The implementation of public management reform may entail radical change for public sector organizations, as it implies changes in the values of the organization. Although such organizational changes are widespread and prevalent in the public sector, the processes through which such changes take place are largely overlooked in the public management literature. By means of an embedded, comparative case study, the authors analyse both planned and emergent processes of change. Their analysis indicates that changes come about through careful reinterpretation and reframing of organizational commitments, rather than replacement of the old by the new values. Moreover, there are important differences in the leadership activities in planned and emergent processes of organizational change. They highlight the need for an increased understanding of the role of leadership in emergent processes of change. In order to successfully change public organizations, they find that the approach to change and corresponding leadership activities should be congruent with the content of the desired organizational change. Managers must dare to go beyond talking the talk and start walking the walk.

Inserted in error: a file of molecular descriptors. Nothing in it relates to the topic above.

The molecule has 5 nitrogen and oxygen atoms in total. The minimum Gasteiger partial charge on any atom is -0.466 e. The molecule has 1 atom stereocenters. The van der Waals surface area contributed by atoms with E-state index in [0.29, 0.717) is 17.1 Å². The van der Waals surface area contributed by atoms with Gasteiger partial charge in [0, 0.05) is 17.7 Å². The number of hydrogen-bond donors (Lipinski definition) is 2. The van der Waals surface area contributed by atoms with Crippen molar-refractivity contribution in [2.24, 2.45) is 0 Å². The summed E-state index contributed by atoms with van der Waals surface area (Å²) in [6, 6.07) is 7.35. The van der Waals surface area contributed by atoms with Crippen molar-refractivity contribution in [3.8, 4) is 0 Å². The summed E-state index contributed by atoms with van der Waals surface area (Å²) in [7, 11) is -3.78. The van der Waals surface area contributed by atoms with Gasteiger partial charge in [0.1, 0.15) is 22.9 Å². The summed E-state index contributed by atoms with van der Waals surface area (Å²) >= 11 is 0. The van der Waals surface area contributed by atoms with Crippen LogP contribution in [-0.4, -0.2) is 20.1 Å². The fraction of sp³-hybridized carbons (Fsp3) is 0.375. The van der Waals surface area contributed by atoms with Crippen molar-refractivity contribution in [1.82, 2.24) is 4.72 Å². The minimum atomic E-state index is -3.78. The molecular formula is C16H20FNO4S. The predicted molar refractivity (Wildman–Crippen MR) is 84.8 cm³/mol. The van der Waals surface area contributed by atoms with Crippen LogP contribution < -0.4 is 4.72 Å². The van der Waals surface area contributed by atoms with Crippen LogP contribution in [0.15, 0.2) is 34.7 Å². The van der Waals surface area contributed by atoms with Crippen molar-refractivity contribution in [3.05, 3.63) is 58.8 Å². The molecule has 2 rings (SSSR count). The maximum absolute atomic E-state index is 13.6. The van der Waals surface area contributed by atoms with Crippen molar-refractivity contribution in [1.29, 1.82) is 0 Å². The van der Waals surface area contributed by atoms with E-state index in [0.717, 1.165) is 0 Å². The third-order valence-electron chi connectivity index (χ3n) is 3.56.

Leadership, emergent change, planned change, public management reform, public sector organizations
dx.doi.org/10.1080/14697017.2013.805160, hdl.handle.net/1765/41296
Journal of Organizational Change Management
Erasmus School of Economics

van der Voet, J, Groeneveld, S.M, & Kuipers, B.S. (2013). Talking the Talk or Walking the Walk? The Leadership of Planned and Emergent Change in a Public Organization. Journal of Organizational Change Management, 1–22. doi:10.1080/14697017.2013.805160